Family Law and Dissolution of Marriage

The Firm considers that no field of law requires a broader knowledge, a higher standard of ethics, or a knowledge of human psychology and development, than family law, and in particularly those areas associated with divorce. The following areas and issues are frequently encountered in domestic relations cases:

  1. Property: In divorce, the marital property needs to be fairly divided. Determination of what constitutes “property,” whether it is “marital property,” and how the marital property is valued, often present complex legal issues. The Firm has vast experience in all of these areas. The Firm has litigated the issue of whether stock options constitute “property” through the Colorado Supreme Court. In addition, The Firm has been involved in numerous cases involving the valuation of professional practices or businesses, real estate listings, and pension and retirement plans.

  2. Alimony: Alimony is interrelated with property division. In many cases, issues can arise as to each spouse’s income or potential income. The length of marriage also may affect an award of alimony. The importance in a given case as to whether alimony is modifiable or non-modifiable cannot be overstated. The Firm represents clients in post-divorce actions when a change in circumstances dictates that the original award has become unfair. Finally, alimony is also connected to the amount of child support.

  3. Children: The children’s needs are paramount. Attaining an appropriate time and parental responsibility division involves careful balance so as to ensure the children’s best interests are served. Issues can arise when one parent desires to relocate to another state. The Firm explores whether deviation from the formulas for computing child support is appropriate. The Firm also handles adoption proceedings.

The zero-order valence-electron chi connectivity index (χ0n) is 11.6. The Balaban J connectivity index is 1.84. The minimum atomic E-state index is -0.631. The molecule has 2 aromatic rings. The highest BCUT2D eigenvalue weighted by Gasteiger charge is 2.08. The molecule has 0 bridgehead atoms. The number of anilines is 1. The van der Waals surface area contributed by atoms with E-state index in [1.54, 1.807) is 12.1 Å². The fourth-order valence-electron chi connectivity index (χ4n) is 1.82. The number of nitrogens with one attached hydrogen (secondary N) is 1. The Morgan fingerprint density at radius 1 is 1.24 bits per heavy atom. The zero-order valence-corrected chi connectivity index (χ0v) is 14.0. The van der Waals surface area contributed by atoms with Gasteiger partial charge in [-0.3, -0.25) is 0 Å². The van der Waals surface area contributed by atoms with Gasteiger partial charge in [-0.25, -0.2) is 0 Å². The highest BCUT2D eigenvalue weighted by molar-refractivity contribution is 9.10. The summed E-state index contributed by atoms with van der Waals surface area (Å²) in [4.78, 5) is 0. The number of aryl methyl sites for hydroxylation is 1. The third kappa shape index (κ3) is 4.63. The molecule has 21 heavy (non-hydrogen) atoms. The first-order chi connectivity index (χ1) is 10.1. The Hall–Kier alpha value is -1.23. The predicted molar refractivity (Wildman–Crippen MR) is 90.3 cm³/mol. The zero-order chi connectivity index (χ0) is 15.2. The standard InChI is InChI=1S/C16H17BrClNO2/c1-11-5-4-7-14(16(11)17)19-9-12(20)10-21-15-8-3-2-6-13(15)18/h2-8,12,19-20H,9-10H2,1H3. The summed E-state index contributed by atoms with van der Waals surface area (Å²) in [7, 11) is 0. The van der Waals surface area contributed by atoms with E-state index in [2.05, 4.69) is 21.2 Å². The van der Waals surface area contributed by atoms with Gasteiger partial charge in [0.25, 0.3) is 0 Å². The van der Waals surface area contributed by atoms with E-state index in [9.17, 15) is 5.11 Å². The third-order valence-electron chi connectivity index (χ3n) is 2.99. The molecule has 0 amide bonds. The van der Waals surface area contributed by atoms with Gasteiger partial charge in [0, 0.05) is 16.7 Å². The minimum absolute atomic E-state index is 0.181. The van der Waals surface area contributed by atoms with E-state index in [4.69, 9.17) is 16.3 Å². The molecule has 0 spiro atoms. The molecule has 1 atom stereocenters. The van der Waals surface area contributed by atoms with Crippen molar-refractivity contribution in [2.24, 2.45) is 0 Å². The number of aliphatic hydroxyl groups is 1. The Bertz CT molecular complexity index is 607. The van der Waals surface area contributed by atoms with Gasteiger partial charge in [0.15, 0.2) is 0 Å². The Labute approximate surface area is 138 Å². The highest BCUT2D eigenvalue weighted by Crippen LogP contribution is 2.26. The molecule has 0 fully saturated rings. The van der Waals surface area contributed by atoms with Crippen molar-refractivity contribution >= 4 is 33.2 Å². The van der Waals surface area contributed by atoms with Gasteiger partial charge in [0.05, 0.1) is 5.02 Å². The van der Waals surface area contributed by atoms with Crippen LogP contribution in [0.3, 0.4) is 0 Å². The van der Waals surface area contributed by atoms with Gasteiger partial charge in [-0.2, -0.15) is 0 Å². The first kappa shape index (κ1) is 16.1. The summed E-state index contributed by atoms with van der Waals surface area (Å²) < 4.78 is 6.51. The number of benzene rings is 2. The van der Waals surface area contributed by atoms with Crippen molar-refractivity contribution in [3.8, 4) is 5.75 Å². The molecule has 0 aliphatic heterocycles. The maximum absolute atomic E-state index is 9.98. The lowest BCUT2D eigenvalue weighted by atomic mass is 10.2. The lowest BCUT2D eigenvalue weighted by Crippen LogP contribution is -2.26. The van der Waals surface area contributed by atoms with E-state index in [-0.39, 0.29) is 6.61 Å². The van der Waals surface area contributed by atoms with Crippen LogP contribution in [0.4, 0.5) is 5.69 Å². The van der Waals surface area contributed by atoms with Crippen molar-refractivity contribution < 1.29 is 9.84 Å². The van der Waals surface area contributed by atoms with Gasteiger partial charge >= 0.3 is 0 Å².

4. Contracts: The Firm has experience in drafting prenuptial contracts and litigating enforceability issues in a later divorce proceeding. Drafting separation agreements is an integral role in negotiating and resolving a case.

  5. Bankruptcy: The effect of one spouse’s filing for bankruptcy may have an impact on the provisions of the divorce. The bankruptcy filing may raise questions of discharging debts ordered or agreed to be paid in the divorce.

  6. Predivorce Planning: How to plan in advance and how to protect a client from someone who may be planning in advance for a divorce.

  7. Method of Dispute Resolution: How the circumstances suggest whether negotiation, mediation, arbitration, or court litigation are indicated in a case, and whether future issues need to be spelled out in detail or left to further dispute resolution.

  8. Taxes: Use of careful tax considerations in benefiting both parties and the effect of various provisions, awards, and divisions on income taxes.

  9. Estate Planning: Property projections and estate tax considerations and uses of trusts, limited partnerships and other legal modalities where beneficial for client or both parties.

  10. Appeal: Whether something can be appealed often depends on how the matter is tried and the issues are framed. Experience in appellate work is essential. The Firm has successfully appealed numerous cases to the Colorado Court of Appeals and Colorado Supreme Court. Good advice on whether a case should be appealed, from a legal, economic, and emotional point of view, is necessary in order for the client to make an informed decision.

Ethical and Psychological Considerations

  1. General Ethics: No area of law requires a greater standard of ethics than domestic relations. Many clients are emotionally and economically vulnerable during a divorce. Good lawyers scrupulously use the confidential relationship to further the client’s interests.

  2. Dealing with Anger: When clients are angry, good attorneys try to help them see things in perspective– particularly when the parties to the divorce have children. Good lawyers pursue ends that are likely to do good for the client and dissuade the client from pursuing things that are only motivated by anger.

  3. Psychological Considerations: In helping the client, a good attorney should have a working knowledge of normal and abnormal child development and normal and abnormal adult mental health. Good lawyers will cooperate with therapists or mental health workers when requested.

  4. Patience and Kindness: All human beings require patience and kindness. Clients especially need these.

The Firm believes that its approach to family law, divorce litigation and resolution, and child considerations, offers a good service to clients.


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